Bridal Shower

If you’re having a bridal shower, you’ll need a dress (and more than one if you’re having multiple showers!).  Wear what you feel good in, but don’t over-dress.  This is the time for shorter dresses or maxi dresses, not ball gowns.

Bachelorette

It really depends on your plans as to what is appropriate here.  It could be a club dress or even pjs!

Traveling to Venue

This can be jeans and a “bride” t-shirt or a button up blouse.  Just note that you need to be able to get the shirt off over your just-done-at-the-salon hair.  So, a button-up or a large neck is the way to go.

Getting Ready

Generally, this includes a robe and your undergarments so you don’t mess up your hair and make-up going from that to the dress.

Reception

This outfit is optional, but some women would like to get married in a ball gown, but party the night away in a slimmer dress. If that sounds like what you’d like to do, a reception dress is needed.  It’s usually also white (or ivory) but easier to move in.  Sometimes it’s shorter or a sheath fit, but it’s up to the bride.

Going Away

This too is optional.  If you can travel in your wedding dress to the hotel, then go for it!  If you’d like to change, a going away outfit will be needed.

Night of

As someone who opened a shower gift containing a negligee in front of all of her female family members and friends (and proceeded to turn bright red when I held it up trying to figure out what it was – I was the last to figure it out), I can tell you from experience that it’s generally assumed that the bride will wear nicer pajamas the night of her wedding.  That means a nice nightgown or negligee or sexy lingerie.  What you wear (and are comfortable with) is entirely up to you.

Photos by ShootAnyAngle Wedding Photography.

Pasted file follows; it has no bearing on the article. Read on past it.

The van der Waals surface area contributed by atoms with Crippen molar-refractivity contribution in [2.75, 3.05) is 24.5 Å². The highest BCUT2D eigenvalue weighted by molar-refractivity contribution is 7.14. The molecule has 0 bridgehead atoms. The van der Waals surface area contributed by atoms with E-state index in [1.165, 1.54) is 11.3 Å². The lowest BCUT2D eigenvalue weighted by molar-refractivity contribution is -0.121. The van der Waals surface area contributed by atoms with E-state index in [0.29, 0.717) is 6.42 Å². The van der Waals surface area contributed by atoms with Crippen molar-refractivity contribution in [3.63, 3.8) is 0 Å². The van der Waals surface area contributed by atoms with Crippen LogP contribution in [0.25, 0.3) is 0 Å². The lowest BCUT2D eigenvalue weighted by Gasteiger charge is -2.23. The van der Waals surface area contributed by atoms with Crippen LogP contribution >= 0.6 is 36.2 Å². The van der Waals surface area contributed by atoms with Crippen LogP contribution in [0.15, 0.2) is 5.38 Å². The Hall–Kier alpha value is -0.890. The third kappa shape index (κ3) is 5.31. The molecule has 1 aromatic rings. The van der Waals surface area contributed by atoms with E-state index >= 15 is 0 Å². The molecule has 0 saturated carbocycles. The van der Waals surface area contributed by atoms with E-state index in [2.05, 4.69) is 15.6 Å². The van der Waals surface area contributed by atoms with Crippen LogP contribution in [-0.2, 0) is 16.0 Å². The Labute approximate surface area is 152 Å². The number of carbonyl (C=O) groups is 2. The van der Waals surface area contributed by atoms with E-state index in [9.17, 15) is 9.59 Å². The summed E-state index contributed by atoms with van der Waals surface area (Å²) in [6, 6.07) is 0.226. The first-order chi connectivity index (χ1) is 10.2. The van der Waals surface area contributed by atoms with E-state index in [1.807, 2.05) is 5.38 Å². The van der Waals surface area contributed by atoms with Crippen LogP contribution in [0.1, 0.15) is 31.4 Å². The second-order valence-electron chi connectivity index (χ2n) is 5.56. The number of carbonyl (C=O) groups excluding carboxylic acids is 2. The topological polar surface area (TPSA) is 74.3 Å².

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Wedding Fails

shootanyangle.com/weddings/When I was planning our wedding, I had one stress-reliever I could always to – I read articles and watched YouTube videos about wedding day fails.  I admit, this is an odd stress-reliever.  Here I am working my butt off to make sure that everything goes perfectly, and yet I’m watching videos of weddings gone horribly wrong.  Still, in some weird way, it calmed me down.  It made me laugh even when I was cringing, and it also made me happy to know that these disasters couldn’t happen to me.  After all, I wasn’t getting married on the edge of a pool.  And we didn’t have a tent with a center support poll and none of our guests were amateur poll dancers.  And we definitely were not going to have a horse-drawn carriage.  And our wedding cake wasn’t multi-tiered.  See what I mean?  Though cringe-worthy, these videos are also hilarious – of course, it’s much more likely to be funny when it isn’t happening to you!

Here are some real wedding “fails” from our readers.  Luckily, even though these events weren’t the best thing to have happen, they also weren’t all that bad in hindsight.  The motto of the story?  Even if everything doesn’t go absolutely prefect according to plan, the wedding will still be great!  After all, none of these things will stop you from marrying the love of your life!

“I was at a wedding where they had shrimp as an appetizer.  I was running around a lot, so shrimp was an easy thing to eat on the go.  Well, I didn’t think about the fact that it had been out all day.  It gave us all food poisoning!”

As someone who has had food poisoning before, I feel for this guest.  It’s a good lesson for all brides though: Be aware of how long your food can stay out and how long it has stayed out.

“My maid of honor didn’t get off work until super late the night before [my destination wedding] and then she needed step by step directions to get to town.  I was up all night the night before my wedding to get her there.”

This poor bride got no sleep before her big day, which is exactly when she needed it the most.  Bridesmaids, make sure to let your brides get some much needed rest during crucial times.  There’s always someone else to contact.

“Our wedding planner said that the weekend before us, a bridesmaid fainted just before the ceremony. Gotta keep hydrated in the tropical locations!”